Thursday, October 12, 2006

Do downs have their upside?

Now that I've been out of the doldrums for about six weeks, I've been contemplating what value, if any, the downslide I was in for about 18 months had. I'm loathe to just write off that much time, even though the vast majority of it was spent sitting around my house alone, writing and generally trying to avoid other people. But surely I learned something about myself and the world in that time. I mean, even if I kind of withdrew from the world, I didn't just stop living. And while I admit that being out of it makes reentering the world that much more vivid, I still think that there has to be some value to being down and out beyond whatever realizations you have upon getting up again.

I, for one, think I've gained a tiny bit of humility in the past year. I've always been booksmart and since I've spent the vast majority of my life in school, I've always had some external validation coming from that. Even if I was bummed out, I still had stellar grades. But this past year, I wasn't in school and I didn't have anything to look at and say 'even though I'm blue as can be, at least I'm doing ____ or I've accomplished _____.' I wasn't doing anything and suddenly, those people I looked at in high school and thought I was better than were looking way more on top of everything than I was. Hell, at least they can function. What the hell was I doing? Nothing. I was a blight on society, a nonproductive but secretly capable person hiding in the confines of my own home misanthropically judging people when I did emerge from time to time.

I think there's value in renewal and rebuilding, value to the upswing. Everyone can see that. But there has to be value to the descent. There has to be value to riding at the top and watching your life fall to pieces. There has to be a value to breaking down, withdrawing and hiding. There must be some lesson there, some grain of truth or nugget of wisdom that I otherwise wouldn't possess if I hadn't gone through it. I'm different than I was a year ago. I'm like a newborn deer unsteadily trying to walk around when four or five years ago, I was running with the best and brightest. I wonder if I can still run like that or if I'm too far behind to figure out how to get back in the race.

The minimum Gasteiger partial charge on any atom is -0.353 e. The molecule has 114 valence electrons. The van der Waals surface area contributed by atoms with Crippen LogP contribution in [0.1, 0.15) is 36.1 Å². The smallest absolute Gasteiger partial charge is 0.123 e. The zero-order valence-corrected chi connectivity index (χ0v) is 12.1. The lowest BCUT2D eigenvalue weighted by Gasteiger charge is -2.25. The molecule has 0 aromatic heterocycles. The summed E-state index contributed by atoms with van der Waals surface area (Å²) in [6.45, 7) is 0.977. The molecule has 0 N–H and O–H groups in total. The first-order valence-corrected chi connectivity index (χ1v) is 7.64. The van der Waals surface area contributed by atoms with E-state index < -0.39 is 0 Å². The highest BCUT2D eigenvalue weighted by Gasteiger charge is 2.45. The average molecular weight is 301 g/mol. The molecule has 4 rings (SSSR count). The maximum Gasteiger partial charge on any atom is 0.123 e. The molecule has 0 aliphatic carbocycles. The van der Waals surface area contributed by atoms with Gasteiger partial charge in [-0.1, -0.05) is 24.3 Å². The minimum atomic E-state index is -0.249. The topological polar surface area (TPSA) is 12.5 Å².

You know, I've been thinking a lot about popular imagery and metaphors that people use that I would take for granted as obvious but now they've taken on a deeper meaning. For example, people talk about getting thrown from a horse and getting back up in the saddle again. I don't think I ever appreciated how hard that could be, especially if you were thrown a great distance from a big freakin horse. Not only do you look at the beast and wonder how the hell you ever did it to begin with, but then you start pondering whether or not riding horses is all that great anyway. Do you really want to get into that saddle again? And once you do, where the heck are you gonna go?

When I was younger, I always pictured myself doing something important but I never had a clear idea of what that would be. Right now, I'm working at a place where I wouldn't need a college degree, let alone a graduate degree. Should I be proud of the fact that I'm working at all or disapointed that I don't have something better? Ugh.

Speaking of that debate, I have a question for y'all. Do you think it would be better for me to keep the job I have until May, when Brendan and I move OR should I keep my job until winter break and then look for some higher paying, temporary positions come January?